What is Title IX?

Bryce Cumpston, WLHSnow Staff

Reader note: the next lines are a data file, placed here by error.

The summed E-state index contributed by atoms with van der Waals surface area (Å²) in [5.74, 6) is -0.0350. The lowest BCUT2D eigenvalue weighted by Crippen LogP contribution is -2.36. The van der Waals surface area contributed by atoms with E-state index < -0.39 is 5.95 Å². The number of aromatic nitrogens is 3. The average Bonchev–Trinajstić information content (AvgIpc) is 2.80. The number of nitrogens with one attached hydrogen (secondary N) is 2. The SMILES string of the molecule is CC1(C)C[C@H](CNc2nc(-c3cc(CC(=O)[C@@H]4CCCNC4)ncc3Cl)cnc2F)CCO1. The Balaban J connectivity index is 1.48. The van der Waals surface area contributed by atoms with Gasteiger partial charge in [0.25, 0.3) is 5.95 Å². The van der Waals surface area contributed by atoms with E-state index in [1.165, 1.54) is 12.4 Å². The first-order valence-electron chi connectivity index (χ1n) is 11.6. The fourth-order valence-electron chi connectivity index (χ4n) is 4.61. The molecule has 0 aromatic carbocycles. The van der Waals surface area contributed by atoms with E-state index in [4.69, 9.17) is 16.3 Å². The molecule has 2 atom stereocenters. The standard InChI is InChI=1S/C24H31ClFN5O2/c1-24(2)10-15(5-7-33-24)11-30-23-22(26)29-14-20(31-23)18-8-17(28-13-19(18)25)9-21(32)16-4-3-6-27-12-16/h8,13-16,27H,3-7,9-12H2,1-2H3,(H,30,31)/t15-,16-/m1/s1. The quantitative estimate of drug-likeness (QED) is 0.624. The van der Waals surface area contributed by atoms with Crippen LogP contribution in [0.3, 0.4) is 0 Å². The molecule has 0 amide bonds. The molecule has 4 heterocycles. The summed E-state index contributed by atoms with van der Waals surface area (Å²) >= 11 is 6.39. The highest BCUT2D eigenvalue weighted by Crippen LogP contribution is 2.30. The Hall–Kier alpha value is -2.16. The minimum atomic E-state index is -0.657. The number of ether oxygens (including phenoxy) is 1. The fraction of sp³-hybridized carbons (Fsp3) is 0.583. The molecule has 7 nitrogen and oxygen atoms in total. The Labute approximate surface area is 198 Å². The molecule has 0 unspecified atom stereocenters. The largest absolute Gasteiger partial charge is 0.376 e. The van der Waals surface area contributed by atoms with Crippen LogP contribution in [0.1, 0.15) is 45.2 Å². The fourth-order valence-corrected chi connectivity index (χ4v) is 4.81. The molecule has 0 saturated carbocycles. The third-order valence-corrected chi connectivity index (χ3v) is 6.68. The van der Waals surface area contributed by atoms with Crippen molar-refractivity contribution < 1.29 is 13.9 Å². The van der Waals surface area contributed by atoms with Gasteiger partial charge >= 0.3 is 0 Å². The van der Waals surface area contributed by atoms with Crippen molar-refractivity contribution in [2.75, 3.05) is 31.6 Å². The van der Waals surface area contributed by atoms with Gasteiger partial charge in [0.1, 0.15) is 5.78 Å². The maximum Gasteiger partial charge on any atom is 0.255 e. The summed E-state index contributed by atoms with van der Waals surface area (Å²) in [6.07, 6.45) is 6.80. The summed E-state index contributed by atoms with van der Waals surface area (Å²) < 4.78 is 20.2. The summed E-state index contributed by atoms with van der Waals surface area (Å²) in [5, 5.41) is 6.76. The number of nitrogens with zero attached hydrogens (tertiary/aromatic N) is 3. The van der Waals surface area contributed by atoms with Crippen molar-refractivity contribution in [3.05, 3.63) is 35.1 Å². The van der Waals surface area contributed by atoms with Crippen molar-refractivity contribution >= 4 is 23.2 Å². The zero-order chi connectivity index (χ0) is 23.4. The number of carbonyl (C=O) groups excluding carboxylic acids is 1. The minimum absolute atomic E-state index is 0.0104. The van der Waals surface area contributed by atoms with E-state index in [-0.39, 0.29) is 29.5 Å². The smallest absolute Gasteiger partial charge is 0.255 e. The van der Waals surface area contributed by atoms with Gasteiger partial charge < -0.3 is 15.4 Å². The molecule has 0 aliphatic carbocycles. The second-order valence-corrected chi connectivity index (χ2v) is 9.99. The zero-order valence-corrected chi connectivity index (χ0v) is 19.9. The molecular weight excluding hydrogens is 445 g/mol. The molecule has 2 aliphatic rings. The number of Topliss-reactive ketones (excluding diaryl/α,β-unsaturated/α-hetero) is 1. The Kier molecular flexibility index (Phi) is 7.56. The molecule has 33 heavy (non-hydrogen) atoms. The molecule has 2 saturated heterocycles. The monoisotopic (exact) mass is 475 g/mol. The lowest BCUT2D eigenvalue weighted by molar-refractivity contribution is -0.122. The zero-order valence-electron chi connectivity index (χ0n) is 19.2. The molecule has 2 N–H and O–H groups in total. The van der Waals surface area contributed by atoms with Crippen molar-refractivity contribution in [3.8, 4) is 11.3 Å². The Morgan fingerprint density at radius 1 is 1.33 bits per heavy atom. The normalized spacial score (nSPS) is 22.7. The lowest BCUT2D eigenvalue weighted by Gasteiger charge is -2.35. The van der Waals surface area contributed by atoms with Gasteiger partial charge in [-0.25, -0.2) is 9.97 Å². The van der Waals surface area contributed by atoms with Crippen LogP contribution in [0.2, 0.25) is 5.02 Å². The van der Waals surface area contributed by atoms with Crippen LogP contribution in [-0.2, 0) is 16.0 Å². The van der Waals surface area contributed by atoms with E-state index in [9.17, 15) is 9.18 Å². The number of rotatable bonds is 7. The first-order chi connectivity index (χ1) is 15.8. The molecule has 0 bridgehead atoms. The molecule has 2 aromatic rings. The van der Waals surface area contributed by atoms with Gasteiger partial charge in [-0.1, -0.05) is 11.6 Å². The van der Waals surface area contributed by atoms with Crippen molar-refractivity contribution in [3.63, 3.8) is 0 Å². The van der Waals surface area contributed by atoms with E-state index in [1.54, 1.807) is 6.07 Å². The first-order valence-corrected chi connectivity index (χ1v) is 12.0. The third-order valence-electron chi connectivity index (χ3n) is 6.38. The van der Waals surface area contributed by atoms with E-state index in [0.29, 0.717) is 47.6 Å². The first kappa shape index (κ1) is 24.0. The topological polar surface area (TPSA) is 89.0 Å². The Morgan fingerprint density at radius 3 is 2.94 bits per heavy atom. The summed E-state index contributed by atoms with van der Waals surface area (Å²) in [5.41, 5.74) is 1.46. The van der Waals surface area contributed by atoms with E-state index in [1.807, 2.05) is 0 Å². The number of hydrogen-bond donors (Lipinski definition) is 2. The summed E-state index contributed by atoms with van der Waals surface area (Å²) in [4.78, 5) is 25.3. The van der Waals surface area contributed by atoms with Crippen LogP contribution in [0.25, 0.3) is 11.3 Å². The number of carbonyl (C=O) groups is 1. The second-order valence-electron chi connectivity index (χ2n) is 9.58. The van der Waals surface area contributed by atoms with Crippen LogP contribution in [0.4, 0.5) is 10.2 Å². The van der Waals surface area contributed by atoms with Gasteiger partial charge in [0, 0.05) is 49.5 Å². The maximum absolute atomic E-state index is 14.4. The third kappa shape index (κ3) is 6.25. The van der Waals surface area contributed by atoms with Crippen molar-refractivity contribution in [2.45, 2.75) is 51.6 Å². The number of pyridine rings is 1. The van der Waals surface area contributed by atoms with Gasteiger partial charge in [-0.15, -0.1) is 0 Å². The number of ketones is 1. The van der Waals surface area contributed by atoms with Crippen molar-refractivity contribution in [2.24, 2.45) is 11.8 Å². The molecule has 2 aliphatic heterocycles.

Title IX — or “The Patsy Mink Equal Opportunity in Education Act” — is a federal law that was implemented in the United States in 1972. It states that no educational or otherwise government-funded program shall discriminate against anybody on the basis of sex. In other words, it is illegal for government programs to be sexist. Title IX is considered to be part of the “Education Amendments of 1972,” a series of amendments passed in the United States regarding the public education system. Although different versions of the Title IX law exist in different regions of the country, it always ultimately means the same thing.